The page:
Affordable Access

Publisher Website

CD19/CD22 targeting with cotransduced CAR T cells to prevent antigen-negative relapse after CAR T-cell therapy for B-cell ALL.

Authors
  • Ghorashian, Sara1, 2
  • Lucchini, Giovanna3
  • Richardson, Rachel4
  • Nguyen, Kyvi4
  • Terris, Craig4
  • Guvenel, Aleks4
  • Oporto-Espuelas, Macarena4
  • Yeung, Jenny4
  • Pinner, Danielle3
  • Chu, Jan3
  • Williams, Lindsey3
  • Ko, Ka-Yuk3
  • Walding, Chloe5
  • Watts, Kelly6
  • Inglott, Sarah1
  • Thomas, Rebecca1
  • Connor, Christopher1
  • Adams, Stuart1
  • Gravett, Emma1
  • Gilmour, Kimberly7
  • And 22 more
  • 1 Department of Haematology, Great Ormond Street Children's Hospital, London, United Kingdom. , (United Kingdom)
  • 2 Department of Developmental Biology and Cancer, University College London Great Ormond Street Institute of Child Health, London, United Kingdom. , (United Kingdom)
  • 3 Department of Bone Marrow Transplantation, Great Ormond Street Children's Hospital, London, United Kingdom. , (United Kingdom)
  • 4 Molecular and Cellular Immunology Section, University College London Great Ormond Street Institute of Child Health, London, United Kingdom. , (United Kingdom)
  • 5 Department of Haematology, University College London Hospital Trust, London, United Kingdom. , (United Kingdom)
  • 6 Department of Blood and Marrow Transplant, Royal Manchester Children's Hospital, Manchester, United Kingdom. , (United Kingdom)
  • 7 Cell Therapy and Immunology Laboratory, Great Ormond Street Children's Hospital, London, United Kingdom. , (United Kingdom)
  • 8 Cancer Research UK and UCL Cancer Trials Centre, London, United Kingdom. , (United Kingdom)
  • 9 Autolus Ltd, London, United Kingdom. , (United Kingdom)
Type
Published Article
Journal
Blood
Publisher
American Society of Hematology
Publication Date
Jan 11, 2024
Volume
143
Issue
2
Pages
118–123
Identifiers
DOI: 10.1182/blood.2023020621
PMID: 37647647
Source
Medline
Language
English
License
Unknown

Abstract

CD19-negative relapse is a leading cause of treatment failure after chimeric antigen receptor (CAR) T-cell therapy for acute lymphoblastic leukemia. We investigated a CAR T-cell product targeting CD19 and CD22 generated by lentiviral cotransduction with vectors encoding our previously described fast-off rate CD19 CAR (AUTO1) combined with a novel CD22 CAR capable of effective signaling at low antigen density. Twelve patients with advanced B-cell acute lymphoblastic leukemia were treated (CARPALL [Immunotherapy with CD19/22 CAR Redirected T Cells for High Risk/Relapsed Paediatric CD19+ and/or CD22+ Acute Lymphoblastic Leukaemia] study, NCT02443831), a third of whom had failed prior licensed CAR therapy. Toxicity was similar to that of AUTO1 alone, with no cases of severe cytokine release syndrome. Of 12 patients, 10 (83%) achieved a measurable residual disease (MRD)-negative complete remission at 2 months after infusion. Of 10 responding patients, 5 had emergence of MRD (n = 2) or relapse (n = 3) with CD19- and CD22-expressing disease associated with loss of CAR T-cell persistence. With a median follow-up of 8.7 months, there were no cases of relapse due to antigen-negative escape. Overall survival was 75% (95% confidence interval [CI], 41%-91%) at 6 and 12 months. The 6- and 12-month event-free survival rates were 75% (95% CI, 41%-91%) and 60% (95% CI, 23%-84%), respectively. These data suggest dual targeting with cotransduction may prevent antigen-negative relapse after CAR T-cell therapy. © 2024 American Society of Hematology. Published by Elsevier Inc. All rights are reserved, including those for text and data mining, AI training, and similar technologies.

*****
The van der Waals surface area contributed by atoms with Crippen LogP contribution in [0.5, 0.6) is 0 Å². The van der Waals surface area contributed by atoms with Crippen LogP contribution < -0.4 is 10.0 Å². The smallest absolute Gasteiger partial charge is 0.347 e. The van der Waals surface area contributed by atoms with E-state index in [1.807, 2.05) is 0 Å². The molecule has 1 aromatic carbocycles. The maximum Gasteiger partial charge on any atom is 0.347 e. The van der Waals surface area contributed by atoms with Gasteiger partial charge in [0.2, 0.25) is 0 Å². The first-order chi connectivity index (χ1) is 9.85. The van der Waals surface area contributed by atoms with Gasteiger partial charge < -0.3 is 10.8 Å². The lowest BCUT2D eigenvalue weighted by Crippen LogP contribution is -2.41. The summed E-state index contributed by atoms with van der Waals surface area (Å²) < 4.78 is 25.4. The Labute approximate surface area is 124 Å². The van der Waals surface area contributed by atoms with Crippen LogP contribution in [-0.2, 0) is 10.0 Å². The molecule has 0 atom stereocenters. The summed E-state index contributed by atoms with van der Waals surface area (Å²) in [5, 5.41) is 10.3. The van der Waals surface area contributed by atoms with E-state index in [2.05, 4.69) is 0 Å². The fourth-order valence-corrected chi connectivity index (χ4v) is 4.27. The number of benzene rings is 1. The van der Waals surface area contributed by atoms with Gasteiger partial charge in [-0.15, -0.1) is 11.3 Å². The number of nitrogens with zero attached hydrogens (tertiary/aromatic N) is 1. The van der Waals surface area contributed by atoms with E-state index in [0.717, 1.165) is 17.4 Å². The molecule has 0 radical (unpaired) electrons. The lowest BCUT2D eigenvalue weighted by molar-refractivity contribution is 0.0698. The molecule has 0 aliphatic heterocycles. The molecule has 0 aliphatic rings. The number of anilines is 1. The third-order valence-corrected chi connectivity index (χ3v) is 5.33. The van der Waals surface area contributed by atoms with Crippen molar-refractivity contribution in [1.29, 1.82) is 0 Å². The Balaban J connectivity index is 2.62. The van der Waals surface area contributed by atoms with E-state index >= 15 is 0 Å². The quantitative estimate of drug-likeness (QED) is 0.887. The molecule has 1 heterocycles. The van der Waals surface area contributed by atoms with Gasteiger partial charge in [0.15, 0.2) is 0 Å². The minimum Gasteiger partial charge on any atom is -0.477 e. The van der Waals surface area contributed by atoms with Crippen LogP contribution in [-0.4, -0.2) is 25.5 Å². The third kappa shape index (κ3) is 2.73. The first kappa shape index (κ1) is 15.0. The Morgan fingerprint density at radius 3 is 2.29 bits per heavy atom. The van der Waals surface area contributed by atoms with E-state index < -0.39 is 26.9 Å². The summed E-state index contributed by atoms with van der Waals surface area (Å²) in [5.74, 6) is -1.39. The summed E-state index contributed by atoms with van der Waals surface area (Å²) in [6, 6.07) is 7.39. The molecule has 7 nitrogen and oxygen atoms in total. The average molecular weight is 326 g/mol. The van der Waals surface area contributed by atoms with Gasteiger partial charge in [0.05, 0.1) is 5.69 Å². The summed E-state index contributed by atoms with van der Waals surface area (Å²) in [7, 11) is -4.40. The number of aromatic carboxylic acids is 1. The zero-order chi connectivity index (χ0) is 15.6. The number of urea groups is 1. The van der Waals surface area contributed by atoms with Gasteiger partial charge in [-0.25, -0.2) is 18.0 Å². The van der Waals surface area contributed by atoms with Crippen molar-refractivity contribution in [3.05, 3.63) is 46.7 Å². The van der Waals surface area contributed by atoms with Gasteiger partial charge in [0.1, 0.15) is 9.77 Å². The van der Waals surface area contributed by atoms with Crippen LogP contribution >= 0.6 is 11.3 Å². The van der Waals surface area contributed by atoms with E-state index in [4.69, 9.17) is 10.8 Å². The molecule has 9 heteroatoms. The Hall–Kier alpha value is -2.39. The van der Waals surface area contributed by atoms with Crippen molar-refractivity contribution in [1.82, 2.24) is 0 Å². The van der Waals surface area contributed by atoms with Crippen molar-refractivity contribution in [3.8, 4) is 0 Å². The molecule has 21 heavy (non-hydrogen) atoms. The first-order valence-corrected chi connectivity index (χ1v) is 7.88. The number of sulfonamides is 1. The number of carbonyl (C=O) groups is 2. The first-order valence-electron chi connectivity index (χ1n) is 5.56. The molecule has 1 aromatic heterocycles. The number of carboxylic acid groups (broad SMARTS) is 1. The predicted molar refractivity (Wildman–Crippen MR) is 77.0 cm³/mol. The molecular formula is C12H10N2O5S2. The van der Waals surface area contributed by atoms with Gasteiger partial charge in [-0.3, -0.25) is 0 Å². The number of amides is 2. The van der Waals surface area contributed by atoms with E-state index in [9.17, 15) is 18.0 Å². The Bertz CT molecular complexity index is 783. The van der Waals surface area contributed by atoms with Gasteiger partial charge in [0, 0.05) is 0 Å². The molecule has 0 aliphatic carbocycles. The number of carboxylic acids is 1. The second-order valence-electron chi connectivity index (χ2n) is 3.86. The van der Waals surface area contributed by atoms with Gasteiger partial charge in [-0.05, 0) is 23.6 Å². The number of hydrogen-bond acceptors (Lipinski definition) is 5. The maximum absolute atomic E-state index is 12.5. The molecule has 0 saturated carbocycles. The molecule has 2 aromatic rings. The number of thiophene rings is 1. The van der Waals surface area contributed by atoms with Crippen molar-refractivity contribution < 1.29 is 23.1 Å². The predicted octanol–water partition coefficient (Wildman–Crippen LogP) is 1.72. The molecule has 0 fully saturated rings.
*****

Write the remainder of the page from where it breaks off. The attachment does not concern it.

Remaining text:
Report this publication

Statistics

Seen <100 times